The Evolution of Tyrosine Kinase Inhibitor Therapy: Improving Outcomes in Patients with Newly Diagnosed Chronic Myelogenous Leukemia
Chronic myelogenous leukemia (CML) is a hematologic malignancy initiated by a translocation event that results in the fusion of the breakpoint cluster region (BCR) of chromosome 22 with the Abelson leukemia oncogene (ABL) tyrosine kinase on chromosome 9 in bone marrow stem cells. This chromosomal abnormality is known as the Philadelphia (Ph) chromosome.1,2
Katherine Mandock, PharmD, BCPS, Scott Soefje, PharmD, MBA, BCOP, FCCP, Val R. Adams, PharmD, FCCP, BCOP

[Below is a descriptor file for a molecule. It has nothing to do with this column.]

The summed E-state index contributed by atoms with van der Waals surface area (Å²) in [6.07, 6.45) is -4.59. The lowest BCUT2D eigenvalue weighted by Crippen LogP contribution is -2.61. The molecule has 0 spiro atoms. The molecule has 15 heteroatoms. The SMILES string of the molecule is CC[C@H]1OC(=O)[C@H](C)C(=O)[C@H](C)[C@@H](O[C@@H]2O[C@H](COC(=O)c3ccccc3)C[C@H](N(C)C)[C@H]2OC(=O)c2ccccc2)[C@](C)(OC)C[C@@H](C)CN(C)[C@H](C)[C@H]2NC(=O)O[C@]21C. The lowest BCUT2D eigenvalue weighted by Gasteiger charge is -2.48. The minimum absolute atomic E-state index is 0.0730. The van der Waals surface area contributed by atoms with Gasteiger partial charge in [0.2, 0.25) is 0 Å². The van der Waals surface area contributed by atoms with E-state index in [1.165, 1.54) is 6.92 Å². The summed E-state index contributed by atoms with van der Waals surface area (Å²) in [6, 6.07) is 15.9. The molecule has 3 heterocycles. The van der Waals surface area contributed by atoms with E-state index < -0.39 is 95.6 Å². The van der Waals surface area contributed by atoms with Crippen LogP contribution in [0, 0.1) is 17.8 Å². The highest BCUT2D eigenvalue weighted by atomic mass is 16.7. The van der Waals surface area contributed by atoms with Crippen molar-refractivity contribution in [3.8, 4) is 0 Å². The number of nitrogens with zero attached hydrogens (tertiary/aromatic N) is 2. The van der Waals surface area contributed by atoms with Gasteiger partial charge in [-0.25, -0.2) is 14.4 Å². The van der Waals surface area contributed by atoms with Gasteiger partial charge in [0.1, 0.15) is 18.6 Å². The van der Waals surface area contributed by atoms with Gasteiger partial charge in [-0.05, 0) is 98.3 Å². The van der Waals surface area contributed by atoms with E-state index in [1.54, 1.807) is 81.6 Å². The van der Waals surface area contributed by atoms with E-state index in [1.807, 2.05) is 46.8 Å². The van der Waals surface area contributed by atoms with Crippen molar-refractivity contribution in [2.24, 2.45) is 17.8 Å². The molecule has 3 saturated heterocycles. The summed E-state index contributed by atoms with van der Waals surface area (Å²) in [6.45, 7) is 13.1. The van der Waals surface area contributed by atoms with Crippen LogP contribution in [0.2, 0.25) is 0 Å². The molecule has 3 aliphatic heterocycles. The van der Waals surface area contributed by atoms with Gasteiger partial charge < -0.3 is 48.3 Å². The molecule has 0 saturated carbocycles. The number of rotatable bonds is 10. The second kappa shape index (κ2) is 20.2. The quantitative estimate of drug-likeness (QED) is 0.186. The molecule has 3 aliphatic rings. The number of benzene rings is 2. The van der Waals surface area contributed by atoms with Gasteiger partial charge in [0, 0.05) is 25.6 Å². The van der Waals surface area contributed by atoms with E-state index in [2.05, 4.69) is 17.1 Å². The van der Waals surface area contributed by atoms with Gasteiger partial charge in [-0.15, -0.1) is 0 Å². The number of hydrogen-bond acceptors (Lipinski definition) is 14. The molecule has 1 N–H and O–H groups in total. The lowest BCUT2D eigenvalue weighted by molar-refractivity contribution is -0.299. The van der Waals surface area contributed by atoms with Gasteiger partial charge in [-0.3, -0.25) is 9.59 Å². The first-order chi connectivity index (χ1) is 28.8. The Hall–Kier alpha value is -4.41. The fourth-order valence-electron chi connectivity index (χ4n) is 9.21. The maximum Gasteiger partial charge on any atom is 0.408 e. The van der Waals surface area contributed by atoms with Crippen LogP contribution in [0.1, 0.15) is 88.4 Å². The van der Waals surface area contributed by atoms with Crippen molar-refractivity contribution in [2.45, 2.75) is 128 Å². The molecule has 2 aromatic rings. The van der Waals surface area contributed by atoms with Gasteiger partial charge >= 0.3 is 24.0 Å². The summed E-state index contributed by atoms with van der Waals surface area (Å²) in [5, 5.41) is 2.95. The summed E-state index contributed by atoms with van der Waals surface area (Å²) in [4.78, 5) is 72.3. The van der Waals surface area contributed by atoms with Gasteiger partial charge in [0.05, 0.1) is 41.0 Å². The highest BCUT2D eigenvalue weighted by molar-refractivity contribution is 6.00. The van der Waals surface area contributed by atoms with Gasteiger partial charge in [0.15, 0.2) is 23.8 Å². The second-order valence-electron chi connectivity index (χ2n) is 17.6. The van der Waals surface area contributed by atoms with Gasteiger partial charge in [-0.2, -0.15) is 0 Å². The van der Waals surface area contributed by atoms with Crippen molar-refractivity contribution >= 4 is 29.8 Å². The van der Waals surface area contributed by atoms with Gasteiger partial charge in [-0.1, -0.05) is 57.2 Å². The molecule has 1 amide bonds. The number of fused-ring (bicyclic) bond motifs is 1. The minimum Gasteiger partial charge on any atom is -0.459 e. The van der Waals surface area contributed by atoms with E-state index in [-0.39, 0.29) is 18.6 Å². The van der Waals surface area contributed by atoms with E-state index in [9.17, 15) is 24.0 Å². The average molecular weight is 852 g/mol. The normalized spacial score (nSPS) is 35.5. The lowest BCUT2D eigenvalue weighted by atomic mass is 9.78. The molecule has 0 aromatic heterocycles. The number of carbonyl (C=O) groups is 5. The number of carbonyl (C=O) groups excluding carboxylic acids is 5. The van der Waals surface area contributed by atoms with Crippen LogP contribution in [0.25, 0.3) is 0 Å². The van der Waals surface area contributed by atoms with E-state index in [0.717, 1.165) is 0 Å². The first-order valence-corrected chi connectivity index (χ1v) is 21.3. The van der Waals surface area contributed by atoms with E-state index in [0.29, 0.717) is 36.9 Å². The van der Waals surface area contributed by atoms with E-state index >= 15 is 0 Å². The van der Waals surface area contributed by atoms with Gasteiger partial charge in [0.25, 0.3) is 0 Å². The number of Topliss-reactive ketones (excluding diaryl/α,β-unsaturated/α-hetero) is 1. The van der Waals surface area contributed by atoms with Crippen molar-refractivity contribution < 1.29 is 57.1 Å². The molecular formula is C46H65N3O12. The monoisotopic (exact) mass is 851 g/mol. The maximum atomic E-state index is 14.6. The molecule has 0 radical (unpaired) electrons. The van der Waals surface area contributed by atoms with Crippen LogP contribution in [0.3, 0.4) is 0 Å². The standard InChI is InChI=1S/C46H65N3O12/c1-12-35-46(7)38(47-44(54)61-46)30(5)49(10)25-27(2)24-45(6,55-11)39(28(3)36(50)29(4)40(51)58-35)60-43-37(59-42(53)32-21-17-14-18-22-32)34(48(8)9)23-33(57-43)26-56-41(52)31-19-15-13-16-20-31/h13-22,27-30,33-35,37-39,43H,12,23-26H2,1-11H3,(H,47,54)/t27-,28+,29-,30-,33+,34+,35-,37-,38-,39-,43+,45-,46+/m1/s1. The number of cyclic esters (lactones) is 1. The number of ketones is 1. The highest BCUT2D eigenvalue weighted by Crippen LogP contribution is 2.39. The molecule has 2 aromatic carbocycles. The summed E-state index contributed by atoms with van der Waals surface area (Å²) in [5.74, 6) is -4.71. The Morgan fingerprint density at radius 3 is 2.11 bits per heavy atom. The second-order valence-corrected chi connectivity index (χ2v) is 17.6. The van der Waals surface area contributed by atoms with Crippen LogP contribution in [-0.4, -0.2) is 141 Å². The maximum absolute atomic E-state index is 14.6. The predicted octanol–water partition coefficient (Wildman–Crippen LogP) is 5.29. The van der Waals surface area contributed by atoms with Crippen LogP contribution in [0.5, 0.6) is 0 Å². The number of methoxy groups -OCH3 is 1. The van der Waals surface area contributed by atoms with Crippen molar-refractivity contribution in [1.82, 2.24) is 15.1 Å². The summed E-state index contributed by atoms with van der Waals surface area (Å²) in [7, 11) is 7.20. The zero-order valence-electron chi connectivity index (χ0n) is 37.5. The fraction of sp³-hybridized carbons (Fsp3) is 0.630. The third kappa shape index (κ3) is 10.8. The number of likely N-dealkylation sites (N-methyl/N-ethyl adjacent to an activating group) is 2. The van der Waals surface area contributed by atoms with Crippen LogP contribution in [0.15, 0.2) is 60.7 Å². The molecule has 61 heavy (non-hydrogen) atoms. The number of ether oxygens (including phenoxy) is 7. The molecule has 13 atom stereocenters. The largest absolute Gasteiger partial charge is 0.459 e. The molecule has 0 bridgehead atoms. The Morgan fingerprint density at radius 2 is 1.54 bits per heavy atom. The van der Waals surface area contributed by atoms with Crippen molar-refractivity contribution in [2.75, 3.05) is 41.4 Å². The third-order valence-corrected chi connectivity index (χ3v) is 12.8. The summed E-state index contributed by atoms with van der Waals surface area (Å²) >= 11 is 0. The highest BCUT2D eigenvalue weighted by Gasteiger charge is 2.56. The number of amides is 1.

Current Practice in the Prevention and Treatment of Chemotherapy-Induced Nausea and Vomiting in Adults
The impact of chemotherapy-induced nausea and vomiting (CINV) for the patient with cancer cannot be overemphasized. Uncontrolled CINV has been cited as one of the greatest fears among people undergoing cancer treatments.1,2 Advances in antiemetic therapy in the past 20 years have improved patient experiences and outcomes. Despite this, the majority of patients with cancer will experience CINV during their chemotherapy treatments.1,3-6 In particular, nausea is less well controlled than vomiting.
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